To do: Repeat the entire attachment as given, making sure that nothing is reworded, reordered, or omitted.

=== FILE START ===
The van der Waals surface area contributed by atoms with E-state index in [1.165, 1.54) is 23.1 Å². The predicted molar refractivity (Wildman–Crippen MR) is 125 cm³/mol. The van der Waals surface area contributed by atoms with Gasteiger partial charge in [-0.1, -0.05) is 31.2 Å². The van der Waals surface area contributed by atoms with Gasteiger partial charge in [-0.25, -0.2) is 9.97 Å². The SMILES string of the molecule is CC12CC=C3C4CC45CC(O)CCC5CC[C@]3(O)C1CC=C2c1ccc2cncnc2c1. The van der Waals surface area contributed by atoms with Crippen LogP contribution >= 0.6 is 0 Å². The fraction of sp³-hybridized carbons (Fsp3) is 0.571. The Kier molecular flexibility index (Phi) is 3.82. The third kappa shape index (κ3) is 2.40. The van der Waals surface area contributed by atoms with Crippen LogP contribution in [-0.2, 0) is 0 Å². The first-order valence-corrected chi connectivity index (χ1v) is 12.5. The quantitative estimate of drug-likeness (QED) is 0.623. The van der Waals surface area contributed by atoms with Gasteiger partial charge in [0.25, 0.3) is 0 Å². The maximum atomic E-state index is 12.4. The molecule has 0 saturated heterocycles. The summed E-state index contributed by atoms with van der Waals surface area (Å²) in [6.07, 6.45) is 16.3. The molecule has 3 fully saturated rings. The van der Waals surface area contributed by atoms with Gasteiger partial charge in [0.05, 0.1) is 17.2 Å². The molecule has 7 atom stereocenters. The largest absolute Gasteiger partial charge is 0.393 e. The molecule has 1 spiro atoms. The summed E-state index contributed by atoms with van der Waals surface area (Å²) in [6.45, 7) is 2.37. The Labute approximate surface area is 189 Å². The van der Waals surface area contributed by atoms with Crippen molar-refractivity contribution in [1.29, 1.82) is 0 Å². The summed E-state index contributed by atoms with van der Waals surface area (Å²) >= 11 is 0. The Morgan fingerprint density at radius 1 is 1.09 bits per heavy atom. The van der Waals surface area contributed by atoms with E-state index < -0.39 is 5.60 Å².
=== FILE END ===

The van der Waals surface area contributed by atoms with E-state index in [1.165, 1.54) is 23.1 Å². The predicted molar refractivity (Wildman–Crippen MR) is 125 cm³/mol. The van der Waals surface area contributed by atoms with Gasteiger partial charge in [-0.1, -0.05) is 31.2 Å². The van der Waals surface area contributed by atoms with Gasteiger partial charge in [-0.25, -0.2) is 9.97 Å². The SMILES string of the molecule is CC12CC=C3C4CC45CC(O)CCC5CC[C@]3(O)C1CC=C2c1ccc2cncnc2c1. The van der Waals surface area contributed by atoms with Crippen LogP contribution >= 0.6 is 0 Å². The fraction of sp³-hybridized carbons (Fsp3) is 0.571. The Kier molecular flexibility index (Phi) is 3.82. The third kappa shape index (κ3) is 2.40. The van der Waals surface area contributed by atoms with Crippen LogP contribution in [-0.2, 0) is 0 Å². The first-order valence-corrected chi connectivity index (χ1v) is 12.5. The quantitative estimate of drug-likeness (QED) is 0.623. The van der Waals surface area contributed by atoms with Gasteiger partial charge in [0.25, 0.3) is 0 Å². The maximum atomic E-state index is 12.4. The molecule has 0 saturated heterocycles. The summed E-state index contributed by atoms with van der Waals surface area (Å²) in [6.07, 6.45) is 16.3. The molecule has 3 fully saturated rings. The van der Waals surface area contributed by atoms with Gasteiger partial charge in [0.05, 0.1) is 17.2 Å². The molecule has 7 atom stereocenters. The largest absolute Gasteiger partial charge is 0.393 e. The molecule has 1 spiro atoms. The summed E-state index contributed by atoms with van der Waals surface area (Å²) in [6.45, 7) is 2.37. The Labute approximate surface area is 189 Å². The van der Waals surface area contributed by atoms with Crippen molar-refractivity contribution in [1.29, 1.82) is 0 Å². The summed E-state index contributed by atoms with van der Waals surface area (Å²) >= 11 is 0. The Morgan fingerprint density at radius 1 is 1.09 bits per heavy atom. The van der Waals surface area contributed by atoms with E-state index < -0.39 is 5.60 Å².